Friends, as you know, I found out in April that I need open heart surgery to repair a leaking valve. That surgery has now been scheduled. It’s happening on the morning of Thursday, September 10. And it won’t surprise you to learn that I’ve chosen the less invasive, robotically assisted version of the surgery, as a result of which the surgeons won’t have to fracture my sternum to access my heart. So I should recover swiftly, once I get through it.
Once I get through it.
I’m still apprehensive about becoming a cardiothoracic surgery patient, for the reasons I enumerated in my previous post. But since the condition of my heart is only worsening over time, there was no benefit to be gained from putting off the surgery. So I took the plunge and called the surgeon’s office to get placed on the calendar. The result: shortly after Labor Day weekend, at a time when millions of Americans are looking forward to the season premieres of their favourite television shows, I’ll be checking into the hospital for some pretty major stuff.
As the operation approaches, as is common with surgeries, I’ll have to undergo some preoperative procedures. When I signed up for my surgery, I was told that I should plan on experiencing the following procedures in advance of my actual operation:
During the week preceding the surgery:
• A computed tomography, commonly abbreviated as a CT-scan, in which dye is injected into me intravenously and I’m then X-rayed.
• A blood test. Having blood drawn has always made me anxious, due to the pain that it typically causes me. Of course, this time the bloodwork will be overshadowed by everything else that I’ll be subjected to in September.
On the day immediately prior to the surgery:
• A heart catheterization, also known as a coronary angiogram. The catheterization frightens me almost as much as the operation itself; it involves the insertion of a tube called a catheter into my wrist and the threading of that catheter through my femoral artery, all the way to my heart. At that point, an iodine solution is injected through the catheter; and as if the previous week’s CT-scan weren’t enough, more x-ray imaging is performed (The purpose of the angiogram is to check for blockages in the arteries that connect to my heart.) I’m worried about the admittedly small chance that the tube could accidentally puncture the artery and cause me to bleed to death. Could that occur if I accidentally move my arm? (A local anesthetic is administered at the area where the probe is inserted into the arm, but although the patient may be sedated, he’s usually kept wide awake throughout the catheterization.) The mortality risk of the catheterization has been quoted to me as 1 in 10,000, so that provides me with some comfort. 🙂 Worst case scenarios aside, a heart catheterization is a sufficiently serious procedure that according to my research, upon the completion of the procedure, I’ll be taken to a recovery room and required to lie flat on my back for several hours afterward, to allow the artery to heal and reduce the risk of complications.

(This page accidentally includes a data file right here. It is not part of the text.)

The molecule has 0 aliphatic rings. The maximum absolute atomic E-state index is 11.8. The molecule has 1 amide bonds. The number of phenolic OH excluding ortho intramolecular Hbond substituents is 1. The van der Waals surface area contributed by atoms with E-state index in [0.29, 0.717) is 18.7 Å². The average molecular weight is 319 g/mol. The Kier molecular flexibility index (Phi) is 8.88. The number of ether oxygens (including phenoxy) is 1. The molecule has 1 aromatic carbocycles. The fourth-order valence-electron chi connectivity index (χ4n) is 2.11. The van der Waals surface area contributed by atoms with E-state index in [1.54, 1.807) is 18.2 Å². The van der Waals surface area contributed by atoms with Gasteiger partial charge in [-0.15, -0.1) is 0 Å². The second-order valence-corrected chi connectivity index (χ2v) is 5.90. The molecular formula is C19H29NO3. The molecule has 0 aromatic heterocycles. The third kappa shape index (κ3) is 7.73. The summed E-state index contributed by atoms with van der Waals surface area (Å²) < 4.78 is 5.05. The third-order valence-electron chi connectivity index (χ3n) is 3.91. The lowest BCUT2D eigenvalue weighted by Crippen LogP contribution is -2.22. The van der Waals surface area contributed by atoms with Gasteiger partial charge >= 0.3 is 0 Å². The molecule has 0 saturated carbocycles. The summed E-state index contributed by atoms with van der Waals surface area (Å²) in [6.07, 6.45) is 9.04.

After the catheterization, I’ll be admitted to the hospital; the following morning, the surgical team, employing the latest technology, will fix my heart.
Getting ready: trying to think positive thoughts
Last week, my friend Erin, who has breast cancer, underwent a different type of surgery than what I face — but one that similarly required general anesthesia. Beforehand, she was nervous about her surgery and pre-op procedures, just as I am of mine. This is partly because Erin’s needle-phobia rivals, if not exceeds, my own. She also shared my fear of not waking up from the anesthesia. But Erin was brave and maintained her sense of humour, even up to the point where the IV tube to deliver the anesthesia was jabbed into her arm; and she made it successfully through her operation and associated procedures.
Erin inspired me; she really rose to the occasion. I hope that when September rolls around, I’ll be able to emulate the courage that she displayed this week. Between now and the time of my own date with the scalpel, I’m doing my best to prepare myself physically and mentally, so that I’ll be in the best possible condition when I’m wheeled into the operating room. That way, I’m maximizing my chance of a safe, smooth surgery and a speedy recovery.
Today is the first day of summer in the northern hemisphere. Before the season has changed to autumn, I’ll have had my heart surgery. And I can’t wait until the day when I’ll be able to speak of my surgery in the past tense, so that I can get on with living my life and focus on my law practice and my adventures as a worldwide karaoke singer.
Update (July 8, 2015):
Today I met with my cardiologist at the hospital where I’ll be operated on. He texted the surgeon, who responded that I won’t need to undergo the heart catheterization before my surgery. (I’ll still need to get a CT-scan and bloodwork, though.) So I’ve gotten out of having the pre-op procedure that scared me the most. That’s a win for the H-Bomb! 🙂